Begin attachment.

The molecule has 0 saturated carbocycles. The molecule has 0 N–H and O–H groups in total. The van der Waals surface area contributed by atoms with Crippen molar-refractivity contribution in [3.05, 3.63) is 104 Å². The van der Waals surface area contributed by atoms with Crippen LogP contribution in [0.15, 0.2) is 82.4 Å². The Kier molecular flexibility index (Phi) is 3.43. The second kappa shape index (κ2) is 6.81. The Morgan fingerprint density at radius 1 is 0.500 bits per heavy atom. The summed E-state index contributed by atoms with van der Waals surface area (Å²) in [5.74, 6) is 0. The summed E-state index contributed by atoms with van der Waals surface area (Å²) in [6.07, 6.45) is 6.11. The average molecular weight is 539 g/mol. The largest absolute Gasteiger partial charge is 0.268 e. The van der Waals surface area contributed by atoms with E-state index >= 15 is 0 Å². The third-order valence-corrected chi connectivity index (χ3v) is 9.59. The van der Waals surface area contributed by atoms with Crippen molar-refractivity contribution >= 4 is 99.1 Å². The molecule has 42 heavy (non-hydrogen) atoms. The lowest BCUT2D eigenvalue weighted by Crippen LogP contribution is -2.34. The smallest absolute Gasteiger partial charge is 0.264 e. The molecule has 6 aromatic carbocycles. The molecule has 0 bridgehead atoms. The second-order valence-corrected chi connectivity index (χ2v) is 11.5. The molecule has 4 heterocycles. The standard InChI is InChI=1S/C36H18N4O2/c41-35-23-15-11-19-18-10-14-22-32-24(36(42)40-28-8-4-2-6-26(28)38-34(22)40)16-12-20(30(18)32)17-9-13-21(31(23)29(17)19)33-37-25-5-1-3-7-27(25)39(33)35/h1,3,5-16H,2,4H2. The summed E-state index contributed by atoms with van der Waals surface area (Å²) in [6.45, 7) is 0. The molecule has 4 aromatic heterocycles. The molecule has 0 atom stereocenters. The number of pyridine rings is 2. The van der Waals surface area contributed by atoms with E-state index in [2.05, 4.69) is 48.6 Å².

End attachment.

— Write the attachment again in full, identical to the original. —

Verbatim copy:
The molecule has 0 saturated carbocycles. The molecule has 0 N–H and O–H groups in total. The van der Waals surface area contributed by atoms with Crippen molar-refractivity contribution in [3.05, 3.63) is 104 Å². The van der Waals surface area contributed by atoms with Crippen LogP contribution in [0.15, 0.2) is 82.4 Å². The Kier molecular flexibility index (Phi) is 3.43. The second kappa shape index (κ2) is 6.81. The Morgan fingerprint density at radius 1 is 0.500 bits per heavy atom. The summed E-state index contributed by atoms with van der Waals surface area (Å²) in [5.74, 6) is 0. The summed E-state index contributed by atoms with van der Waals surface area (Å²) in [6.07, 6.45) is 6.11. The average molecular weight is 539 g/mol. The largest absolute Gasteiger partial charge is 0.268 e. The van der Waals surface area contributed by atoms with E-state index >= 15 is 0 Å². The third-order valence-corrected chi connectivity index (χ3v) is 9.59. The van der Waals surface area contributed by atoms with Crippen molar-refractivity contribution >= 4 is 99.1 Å². The molecule has 42 heavy (non-hydrogen) atoms. The lowest BCUT2D eigenvalue weighted by Crippen LogP contribution is -2.34. The smallest absolute Gasteiger partial charge is 0.264 e. The molecule has 6 aromatic carbocycles. The molecule has 0 bridgehead atoms. The second-order valence-corrected chi connectivity index (χ2v) is 11.5. The molecule has 4 heterocycles. The standard InChI is InChI=1S/C36H18N4O2/c41-35-23-15-11-19-18-10-14-22-32-24(36(42)40-28-8-4-2-6-26(28)38-34(22)40)16-12-20(30(18)32)17-9-13-21(31(23)29(17)19)33-37-25-5-1-3-7-27(25)39(33)35/h1,3,5-16H,2,4H2. The summed E-state index contributed by atoms with van der Waals surface area (Å²) in [6.45, 7) is 0. The molecule has 4 aromatic heterocycles. The molecule has 0 atom stereocenters. The number of pyridine rings is 2. The van der Waals surface area contributed by atoms with E-state index in [2.05, 4.69) is 48.6 Å².